Thursday, April 11, 2013

hellish day...not Charles Bradley's fault

Taking a short break from my anxieties to post a review of the new Charles Bradley CD which came out a few weeks ago on Daptone Records. (What do you need reviews for anyway? If it's on Daptone, just buy it.)

CHARLES BRADLEY – Victim of Love

The “Screaming Eagle of Soul” cut his first album at age 62, after a lifetime of hard knocks, homelessness, brushes with death and a long-standing gig as a James Brown impersonator. Here, on his second, Charles Bradley branches out with his sound, wrapping his raspy, growly, velvet-rubbed-the-wrong-way voice around classic Stax horn ballads (“Strictly Reserved for You”), Barry White-esque hormonal croons (“Victim of Love”) and Farfisa-infused, slapped-and-popped funk a la James Brown himself (“Where Do We Go From Here”) and one blown-out trip into psychedelia (“Confusion”). Bradley sounds most like Otis Redding, in his “Dock of the Bay” down-tempo moments and his “Try a Little Tenderness” squawks, yelps and howls, but you can also hear echoes of Marvin Gaye, James Carr and, most particularly, O.V. Wright, whose “Drowning on Dry Land” is the only old-style soul song I can think of this with level of desperation and release.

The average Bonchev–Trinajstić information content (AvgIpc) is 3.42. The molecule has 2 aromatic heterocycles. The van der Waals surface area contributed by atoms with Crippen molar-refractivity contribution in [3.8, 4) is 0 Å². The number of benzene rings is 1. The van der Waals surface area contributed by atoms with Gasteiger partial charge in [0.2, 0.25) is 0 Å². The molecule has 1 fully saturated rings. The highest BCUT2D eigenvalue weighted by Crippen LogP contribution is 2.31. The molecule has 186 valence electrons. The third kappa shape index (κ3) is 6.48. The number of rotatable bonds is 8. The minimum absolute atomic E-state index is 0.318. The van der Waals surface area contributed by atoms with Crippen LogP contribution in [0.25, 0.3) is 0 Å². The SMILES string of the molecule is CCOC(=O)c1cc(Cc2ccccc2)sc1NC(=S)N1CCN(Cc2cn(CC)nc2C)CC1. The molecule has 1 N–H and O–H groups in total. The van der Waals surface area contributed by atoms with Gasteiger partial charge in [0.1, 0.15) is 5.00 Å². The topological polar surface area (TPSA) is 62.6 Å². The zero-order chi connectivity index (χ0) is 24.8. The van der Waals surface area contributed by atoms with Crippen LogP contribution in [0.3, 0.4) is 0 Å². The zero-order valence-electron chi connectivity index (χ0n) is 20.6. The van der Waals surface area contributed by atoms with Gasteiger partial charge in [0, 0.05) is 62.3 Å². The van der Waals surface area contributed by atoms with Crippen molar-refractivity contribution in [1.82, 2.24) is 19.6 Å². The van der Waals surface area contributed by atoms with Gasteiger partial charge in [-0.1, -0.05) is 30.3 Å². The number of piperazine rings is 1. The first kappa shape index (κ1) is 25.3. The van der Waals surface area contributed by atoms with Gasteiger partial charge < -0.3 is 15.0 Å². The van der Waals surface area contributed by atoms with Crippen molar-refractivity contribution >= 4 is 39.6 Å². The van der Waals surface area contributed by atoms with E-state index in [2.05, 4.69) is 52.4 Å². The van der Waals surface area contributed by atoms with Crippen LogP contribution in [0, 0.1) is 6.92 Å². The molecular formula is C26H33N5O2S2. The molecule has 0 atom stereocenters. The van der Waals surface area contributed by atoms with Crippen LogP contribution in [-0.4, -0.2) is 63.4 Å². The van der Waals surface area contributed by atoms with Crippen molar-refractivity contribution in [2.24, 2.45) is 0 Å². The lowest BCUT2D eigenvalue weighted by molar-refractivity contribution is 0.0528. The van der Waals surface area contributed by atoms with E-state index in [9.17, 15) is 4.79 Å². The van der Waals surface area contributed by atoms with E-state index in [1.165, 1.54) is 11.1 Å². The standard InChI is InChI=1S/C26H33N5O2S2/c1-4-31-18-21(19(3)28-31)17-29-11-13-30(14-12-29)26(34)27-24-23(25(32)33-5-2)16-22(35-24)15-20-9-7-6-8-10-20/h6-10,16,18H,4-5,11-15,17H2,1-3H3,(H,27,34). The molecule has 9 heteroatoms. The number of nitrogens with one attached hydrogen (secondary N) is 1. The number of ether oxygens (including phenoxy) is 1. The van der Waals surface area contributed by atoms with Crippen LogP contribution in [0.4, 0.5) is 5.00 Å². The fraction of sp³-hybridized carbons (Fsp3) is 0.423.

No comments: